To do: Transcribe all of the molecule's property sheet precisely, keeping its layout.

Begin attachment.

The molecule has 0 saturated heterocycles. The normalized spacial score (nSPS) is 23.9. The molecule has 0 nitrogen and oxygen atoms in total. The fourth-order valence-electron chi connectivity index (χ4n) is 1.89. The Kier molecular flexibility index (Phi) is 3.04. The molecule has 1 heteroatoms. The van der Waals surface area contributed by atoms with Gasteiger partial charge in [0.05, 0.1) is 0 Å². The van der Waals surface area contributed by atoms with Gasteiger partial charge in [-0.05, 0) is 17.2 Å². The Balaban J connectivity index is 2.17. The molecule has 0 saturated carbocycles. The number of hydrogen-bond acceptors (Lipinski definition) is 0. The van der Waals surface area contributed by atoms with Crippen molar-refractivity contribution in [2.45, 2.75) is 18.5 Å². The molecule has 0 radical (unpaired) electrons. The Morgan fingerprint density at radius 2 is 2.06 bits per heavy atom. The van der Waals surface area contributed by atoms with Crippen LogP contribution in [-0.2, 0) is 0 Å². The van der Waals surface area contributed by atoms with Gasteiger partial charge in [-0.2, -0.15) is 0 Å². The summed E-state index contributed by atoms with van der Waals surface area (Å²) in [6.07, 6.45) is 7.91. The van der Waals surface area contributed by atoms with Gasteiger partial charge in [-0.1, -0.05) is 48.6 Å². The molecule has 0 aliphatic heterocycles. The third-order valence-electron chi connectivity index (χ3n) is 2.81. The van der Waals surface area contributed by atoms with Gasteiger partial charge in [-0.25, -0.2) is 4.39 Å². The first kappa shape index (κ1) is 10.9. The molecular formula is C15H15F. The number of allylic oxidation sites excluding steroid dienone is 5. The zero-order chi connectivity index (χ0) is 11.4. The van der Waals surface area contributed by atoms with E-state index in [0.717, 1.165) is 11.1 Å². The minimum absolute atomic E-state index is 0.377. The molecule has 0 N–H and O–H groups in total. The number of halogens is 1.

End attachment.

The molecule has 0 saturated heterocycles. The normalized spacial score (nSPS) is 23.9. The molecule has 0 nitrogen and oxygen atoms in total. The fourth-order valence-electron chi connectivity index (χ4n) is 1.89. The Kier molecular flexibility index (Phi) is 3.04. The molecule has 1 heteroatoms. The van der Waals surface area contributed by atoms with Gasteiger partial charge in [0.05, 0.1) is 0 Å². The van der Waals surface area contributed by atoms with Gasteiger partial charge in [-0.05, 0) is 17.2 Å². The Balaban J connectivity index is 2.17. The molecule has 0 saturated carbocycles. The number of hydrogen-bond acceptors (Lipinski definition) is 0. The van der Waals surface area contributed by atoms with Crippen molar-refractivity contribution in [2.45, 2.75) is 18.5 Å². The molecule has 0 radical (unpaired) electrons. The Morgan fingerprint density at radius 2 is 2.06 bits per heavy atom. The van der Waals surface area contributed by atoms with Crippen LogP contribution in [-0.2, 0) is 0 Å². The van der Waals surface area contributed by atoms with Gasteiger partial charge in [-0.2, -0.15) is 0 Å². The summed E-state index contributed by atoms with van der Waals surface area (Å²) in [6.07, 6.45) is 7.91. The van der Waals surface area contributed by atoms with Gasteiger partial charge in [-0.1, -0.05) is 48.6 Å². The molecule has 0 aliphatic heterocycles. The third-order valence-electron chi connectivity index (χ3n) is 2.81. The van der Waals surface area contributed by atoms with Gasteiger partial charge in [-0.25, -0.2) is 4.39 Å². The first kappa shape index (κ1) is 10.9. The molecular formula is C15H15F. The number of allylic oxidation sites excluding steroid dienone is 5. The zero-order chi connectivity index (χ0) is 11.4. The van der Waals surface area contributed by atoms with E-state index in [0.717, 1.165) is 11.1 Å². The minimum absolute atomic E-state index is 0.377. The molecule has 0 N–H and O–H groups in total. The number of halogens is 1.